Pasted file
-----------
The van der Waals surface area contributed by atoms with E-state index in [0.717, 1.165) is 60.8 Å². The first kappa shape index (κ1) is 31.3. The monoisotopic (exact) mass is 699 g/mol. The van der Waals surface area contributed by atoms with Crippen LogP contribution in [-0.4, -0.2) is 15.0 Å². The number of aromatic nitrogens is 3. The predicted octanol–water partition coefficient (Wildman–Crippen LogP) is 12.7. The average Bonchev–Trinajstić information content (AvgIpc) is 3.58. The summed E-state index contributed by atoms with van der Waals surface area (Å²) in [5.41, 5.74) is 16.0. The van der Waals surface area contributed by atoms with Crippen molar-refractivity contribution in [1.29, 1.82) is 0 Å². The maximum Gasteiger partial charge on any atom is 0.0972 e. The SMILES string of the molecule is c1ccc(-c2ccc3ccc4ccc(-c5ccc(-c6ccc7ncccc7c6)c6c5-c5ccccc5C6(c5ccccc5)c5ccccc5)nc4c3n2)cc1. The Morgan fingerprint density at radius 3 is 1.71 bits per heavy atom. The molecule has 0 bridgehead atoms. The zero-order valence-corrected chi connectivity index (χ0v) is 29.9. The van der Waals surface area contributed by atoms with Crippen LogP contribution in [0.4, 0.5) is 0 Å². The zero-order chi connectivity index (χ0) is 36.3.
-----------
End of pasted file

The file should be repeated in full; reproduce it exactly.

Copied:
The van der Waals surface area contributed by atoms with E-state index in [0.717, 1.165) is 60.8 Å². The first kappa shape index (κ1) is 31.3. The monoisotopic (exact) mass is 699 g/mol. The van der Waals surface area contributed by atoms with Crippen LogP contribution in [-0.4, -0.2) is 15.0 Å². The number of aromatic nitrogens is 3. The predicted octanol–water partition coefficient (Wildman–Crippen LogP) is 12.7. The average Bonchev–Trinajstić information content (AvgIpc) is 3.58. The summed E-state index contributed by atoms with van der Waals surface area (Å²) in [5.41, 5.74) is 16.0. The van der Waals surface area contributed by atoms with Crippen molar-refractivity contribution in [1.29, 1.82) is 0 Å². The maximum Gasteiger partial charge on any atom is 0.0972 e. The SMILES string of the molecule is c1ccc(-c2ccc3ccc4ccc(-c5ccc(-c6ccc7ncccc7c6)c6c5-c5ccccc5C6(c5ccccc5)c5ccccc5)nc4c3n2)cc1. The Morgan fingerprint density at radius 3 is 1.71 bits per heavy atom. The molecule has 0 bridgehead atoms. The zero-order valence-corrected chi connectivity index (χ0v) is 29.9. The van der Waals surface area contributed by atoms with Crippen LogP contribution in [0.4, 0.5) is 0 Å². The zero-order chi connectivity index (χ0) is 36.3.